Diligence is Required When Leading Family Worship (6: 7-8). In leading family worship you are aiming to pierce the hearts of each member of your family with truth about God. When you lead your children to worship God you are seizing opportunities to teach at all times (sitting, walking, bedtime, morning) as well as more structured times of instruction. You look for ways to keep truth about God and the call to love Him constantly before the eyes of your family (8-9).

Blessings are Promised to Those Who Practice Family Worship. God gave promises specific to Israel (Deuteronomy 6: 2-3). The Apostle Paul lifts those promises and applies them to Christian parents and their children (Ephesians 6). You have every reason to be hopeful for the spiritual well-being of your children as you lovingly and joyfully expose them to God.

What are some of the reasons that you should engage in family worship?

In the midst of plenty (or lack) there is the temptation to forget God (Deuteronomy 6:10-12; Proverbs 30:8-9). Family Worship is an important arrow in the quiver of God's truth that you can draw from to hit the bull’s eye of memory. Your aim is to stir up, in every member of your family, an active remembrance of God.

We are constantly tempted to worship other gods (Deuteronomy 6:14-15). Other gods can take the form of a job, technology, sports, popularity, people, or anything else. A god is what we devote an inordinate amount of our time, money, energy, and we invest hope in. We are idol worshippers when we buy into the promises of peace, prosperity, popularity, or whatever the god may be offering. Family Worship is a reminder that God is to be the sole object of our faith and obedience.

We are challenged with the idea that God is not trustworthy (6:16-17). Family Worship provides an opportunity to learn from biblical history that God, who was faithful in ages past, is faithful now, and will be faithful in ages to come.

Family Worship gives us opportunity to declare the gospel (6:20-25). As Hebrew parents recounted how God delivered them from Egyptian slavery to the Promise Land; you have a similar opportunity to recount how you were delivered from slavery to sin, are being delivered daily from the power of sin, and will one day be delivered to heaven where there is no sin.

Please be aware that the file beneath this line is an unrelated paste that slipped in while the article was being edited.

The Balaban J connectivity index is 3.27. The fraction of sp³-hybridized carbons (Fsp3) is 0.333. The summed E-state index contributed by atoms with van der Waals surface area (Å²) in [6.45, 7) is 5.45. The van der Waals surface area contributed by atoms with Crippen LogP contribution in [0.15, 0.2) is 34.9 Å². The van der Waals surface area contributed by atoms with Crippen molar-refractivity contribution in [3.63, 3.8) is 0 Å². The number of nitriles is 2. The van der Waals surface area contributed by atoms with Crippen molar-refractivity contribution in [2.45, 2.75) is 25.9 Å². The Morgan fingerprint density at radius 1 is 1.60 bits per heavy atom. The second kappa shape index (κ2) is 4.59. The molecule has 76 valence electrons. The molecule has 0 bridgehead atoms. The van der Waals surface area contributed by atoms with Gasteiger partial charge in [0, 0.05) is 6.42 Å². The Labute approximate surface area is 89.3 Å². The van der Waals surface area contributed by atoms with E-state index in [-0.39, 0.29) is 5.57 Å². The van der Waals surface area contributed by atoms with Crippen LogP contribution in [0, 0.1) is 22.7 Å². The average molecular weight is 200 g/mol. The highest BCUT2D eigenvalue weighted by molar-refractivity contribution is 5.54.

Is Family Worship worthy of your time? Yes! From age-to-age God’s design is that we declare "the glorious deeds of the LORD, and his might, and the wonders that he has done” (Psalm 78:4).

Remember the past. Engage the present. Invest in generations to come.

Ray Rhodes is President of Nourished in the Word Ministries and Books That Nourish. He leads family worship conferences and marriage retreats and serves as pastor of Grace Community Church in Dawsonville, GA.. He is married to Lori and they have six daughters. Ray is the author of seven books including three on Family Worship. You can order Ray's books at Books That Nourish

Thursday, October 9, 2014

Peace



I am not sure how I survived before the days of Pandora Radio. With Pandora I can just click on Fernando Ortega and it is like David playing his harp before Saul. The older I get, the more I need soft music, gentle melodies, and that "peaceful easy feeling."

The folks at WinShape seem to intuitively know, that when I show up for one of their retreats, I need my bed and my music soft.  I need fireplaces, mountainsides, flowing streams and a lake with a swan. Martha Berry, in the 1930's, seemed to know what I was going to need when she designed her dairy farm. And when Truett and Jeannette Cathy developed WinShape Retreat from that farm, they provided a treasure for those who long for a pilgrim's refuge along their journey to the Celestial City.

Life is a gift from God with many moving parts. If I want to sit around the table with my family and enjoy the bounty of the earth, God requires me work. If I am to work in the way God intended, I must learn to rest.

As I sit here in my office, I can hear my children and grandchildren upstairs running across the floor. Their little feet carry them to their next adventure. And gracing the room above me is a woman that has captured my imagination and has owned my heart for nearly 28 years. I want to love my family better. They need me to work hard. They need me to know both peace with God and the peace of God. They need for me to labor so passionately that the sweat from my brow soaks my shirt collar. And they need me to receive God's gifts of green pastures and still waters. They need for me to rest.

My heart overflows with thankfulness to God for the folks at WinShape for giving Lori and me a few days of peace and quiet. As I listen to my peaceful music, I am reminded that God offers peace, through Christ, to a noisy, hurting, and restless world.